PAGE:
Volcanic Unrest

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Science

Grade 5- 8

Objective

Students learn how scientists determine how dangerous an active volcano might be.

Directions

Tell students that many mountains in countries like Japan are actually active volcanoes. Scientists in Japan study many aspects of their volcanoes, including lava viscosity. Viscosity is the internal friction of a liqud, or its ability to run fast or slow. Water is a liquid with low viscosity, and so it runs freely. Liquids such as honey and maple syrup both have high viscosity, making them thick and slow moving. By studying the viscosity of lava, scientists can determine how dangerous an active volcano might be. It is the amount of silica in the lava that determines its viscosity. A volcano with small amounts of silica has a low viscosity. It is swift moving and able to destroy surrounding areas quickly without much time for evacuation. The more silica in the lava, the thicker and slower it flows.<br /> By studying the lava viscosity, scientists can also determine the type of volcano that will be formed. For example, the lava from Mount St. Helens is highly viscous, and so the slow-moving lava created a steep-sided volcano. On the other hand, the lava found in the Hawaiian Islands is thin and swift moving, creating flat volcanoes.<br /> Have students try the following experiment:<br /> Gather four clear household liquids with a variety of viscosity.<br /> Pour the same amount of each liquid into four tall, clear beakers or graduated cylinders. Label the beakers A, B, C, and D. Imagine the four cylinders are lava taken from four different volcanoes in Japan. It is your job as the scientist to test the lava viscosity and report to the public the dangers posed by each volcano.<br /> Use a stopwatch and four marbles to test the viscosity of the lave and record your findings on the activity sheet. Begin with sample A. Describe the liquid and then time how long it takes for a marble to drop through the liquid to the bottom of the container. Record your findings on the chart. Based on the speed of the marble, predict the amount of silica in this lava sample and record your prediction on the chart by placing an X along the scale and drawing a picture of the volcano that would be formed.<br /> Continue this procedure with the three other lava samples. Then make a report to the people living in the areas around each of the volcanoes. What kind of warning would each receive?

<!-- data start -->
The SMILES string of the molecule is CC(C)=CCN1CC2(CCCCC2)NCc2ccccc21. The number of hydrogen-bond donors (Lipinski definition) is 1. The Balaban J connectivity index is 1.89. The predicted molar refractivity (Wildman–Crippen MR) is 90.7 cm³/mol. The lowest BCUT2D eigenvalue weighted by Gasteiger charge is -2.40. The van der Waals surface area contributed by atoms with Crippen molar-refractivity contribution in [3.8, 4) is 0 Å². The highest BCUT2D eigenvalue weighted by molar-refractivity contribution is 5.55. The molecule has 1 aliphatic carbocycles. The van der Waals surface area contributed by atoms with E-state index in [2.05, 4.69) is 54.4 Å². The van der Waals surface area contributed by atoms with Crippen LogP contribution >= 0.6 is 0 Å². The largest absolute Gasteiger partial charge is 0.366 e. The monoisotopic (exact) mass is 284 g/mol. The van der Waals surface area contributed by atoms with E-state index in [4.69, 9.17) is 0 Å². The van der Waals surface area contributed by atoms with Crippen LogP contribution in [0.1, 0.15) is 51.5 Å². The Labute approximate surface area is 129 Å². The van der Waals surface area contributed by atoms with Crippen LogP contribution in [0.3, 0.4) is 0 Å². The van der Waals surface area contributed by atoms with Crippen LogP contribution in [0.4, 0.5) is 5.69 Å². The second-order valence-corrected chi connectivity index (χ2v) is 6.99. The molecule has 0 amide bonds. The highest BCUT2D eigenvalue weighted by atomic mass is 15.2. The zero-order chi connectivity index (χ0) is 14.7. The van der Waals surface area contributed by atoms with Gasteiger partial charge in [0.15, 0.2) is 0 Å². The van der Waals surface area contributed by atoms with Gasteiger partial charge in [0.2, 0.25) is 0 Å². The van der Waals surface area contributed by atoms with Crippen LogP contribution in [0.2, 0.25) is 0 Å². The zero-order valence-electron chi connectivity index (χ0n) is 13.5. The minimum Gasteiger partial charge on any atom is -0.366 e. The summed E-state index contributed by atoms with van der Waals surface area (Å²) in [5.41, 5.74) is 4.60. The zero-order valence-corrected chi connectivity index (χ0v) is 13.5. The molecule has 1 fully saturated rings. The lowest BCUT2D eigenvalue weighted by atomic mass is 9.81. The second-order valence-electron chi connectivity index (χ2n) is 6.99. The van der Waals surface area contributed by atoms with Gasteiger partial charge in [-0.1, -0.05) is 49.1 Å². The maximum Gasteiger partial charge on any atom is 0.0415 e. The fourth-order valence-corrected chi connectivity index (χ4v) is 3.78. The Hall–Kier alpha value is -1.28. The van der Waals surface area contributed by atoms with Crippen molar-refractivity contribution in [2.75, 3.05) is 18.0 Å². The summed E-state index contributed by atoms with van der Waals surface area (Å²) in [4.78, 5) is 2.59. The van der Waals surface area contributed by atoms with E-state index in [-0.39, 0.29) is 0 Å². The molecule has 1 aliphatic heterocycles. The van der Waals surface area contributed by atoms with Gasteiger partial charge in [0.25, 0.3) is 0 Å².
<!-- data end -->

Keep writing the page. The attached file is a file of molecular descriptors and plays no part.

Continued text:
Resources

<ul> <li>Volcanic Unrest activity sheet</li> <li>four clear household liquids such as cooking oil, vinegar, shampoo, liquid soap, corn syrup, molasses, honey, baby oil, etc.</li> <li>four tall clear beakers or graduated cylinders</li> <li>four marbles</li> <li>stopwatch</li> </ul>

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